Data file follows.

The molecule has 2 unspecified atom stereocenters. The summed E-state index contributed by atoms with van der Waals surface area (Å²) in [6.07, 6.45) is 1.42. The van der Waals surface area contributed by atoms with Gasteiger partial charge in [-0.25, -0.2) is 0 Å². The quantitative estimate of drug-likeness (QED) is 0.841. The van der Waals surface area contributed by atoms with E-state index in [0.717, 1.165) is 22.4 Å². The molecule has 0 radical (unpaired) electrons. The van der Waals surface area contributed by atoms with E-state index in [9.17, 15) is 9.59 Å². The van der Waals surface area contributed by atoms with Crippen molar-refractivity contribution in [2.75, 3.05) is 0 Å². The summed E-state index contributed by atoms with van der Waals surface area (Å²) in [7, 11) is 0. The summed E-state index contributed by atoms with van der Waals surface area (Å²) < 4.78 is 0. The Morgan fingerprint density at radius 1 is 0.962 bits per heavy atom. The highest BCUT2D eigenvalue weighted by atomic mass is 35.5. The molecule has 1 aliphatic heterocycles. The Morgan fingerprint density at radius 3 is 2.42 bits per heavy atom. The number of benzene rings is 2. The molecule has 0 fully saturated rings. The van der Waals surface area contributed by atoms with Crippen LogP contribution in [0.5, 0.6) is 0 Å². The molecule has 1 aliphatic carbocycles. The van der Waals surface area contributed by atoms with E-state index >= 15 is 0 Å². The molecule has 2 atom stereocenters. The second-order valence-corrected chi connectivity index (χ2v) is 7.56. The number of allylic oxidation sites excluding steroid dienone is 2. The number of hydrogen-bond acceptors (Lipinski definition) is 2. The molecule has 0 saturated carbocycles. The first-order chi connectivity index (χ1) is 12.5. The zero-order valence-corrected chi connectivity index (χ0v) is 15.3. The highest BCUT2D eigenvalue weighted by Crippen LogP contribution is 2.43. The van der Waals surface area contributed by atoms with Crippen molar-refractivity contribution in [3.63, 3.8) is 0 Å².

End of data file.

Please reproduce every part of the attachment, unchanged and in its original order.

The molecule has 2 unspecified atom stereocenters. The summed E-state index contributed by atoms with van der Waals surface area (Å²) in [6.07, 6.45) is 1.42. The van der Waals surface area contributed by atoms with Gasteiger partial charge in [-0.25, -0.2) is 0 Å². The quantitative estimate of drug-likeness (QED) is 0.841. The van der Waals surface area contributed by atoms with E-state index in [0.717, 1.165) is 22.4 Å². The molecule has 0 radical (unpaired) electrons. The van der Waals surface area contributed by atoms with E-state index in [9.17, 15) is 9.59 Å². The van der Waals surface area contributed by atoms with Crippen molar-refractivity contribution in [2.75, 3.05) is 0 Å². The summed E-state index contributed by atoms with van der Waals surface area (Å²) in [7, 11) is 0. The summed E-state index contributed by atoms with van der Waals surface area (Å²) < 4.78 is 0. The Morgan fingerprint density at radius 1 is 0.962 bits per heavy atom. The highest BCUT2D eigenvalue weighted by atomic mass is 35.5. The molecule has 1 aliphatic heterocycles. The Morgan fingerprint density at radius 3 is 2.42 bits per heavy atom. The number of benzene rings is 2. The molecule has 0 fully saturated rings. The van der Waals surface area contributed by atoms with Crippen LogP contribution in [0.5, 0.6) is 0 Å². The molecule has 1 aliphatic carbocycles. The van der Waals surface area contributed by atoms with E-state index >= 15 is 0 Å². The molecule has 2 atom stereocenters. The second-order valence-corrected chi connectivity index (χ2v) is 7.56. The number of allylic oxidation sites excluding steroid dienone is 2. The number of hydrogen-bond acceptors (Lipinski definition) is 2. The molecule has 0 saturated carbocycles. The first-order chi connectivity index (χ1) is 12.5. The zero-order valence-corrected chi connectivity index (χ0v) is 15.3. The highest BCUT2D eigenvalue weighted by Crippen LogP contribution is 2.43. The van der Waals surface area contributed by atoms with Crippen molar-refractivity contribution in [3.63, 3.8) is 0 Å².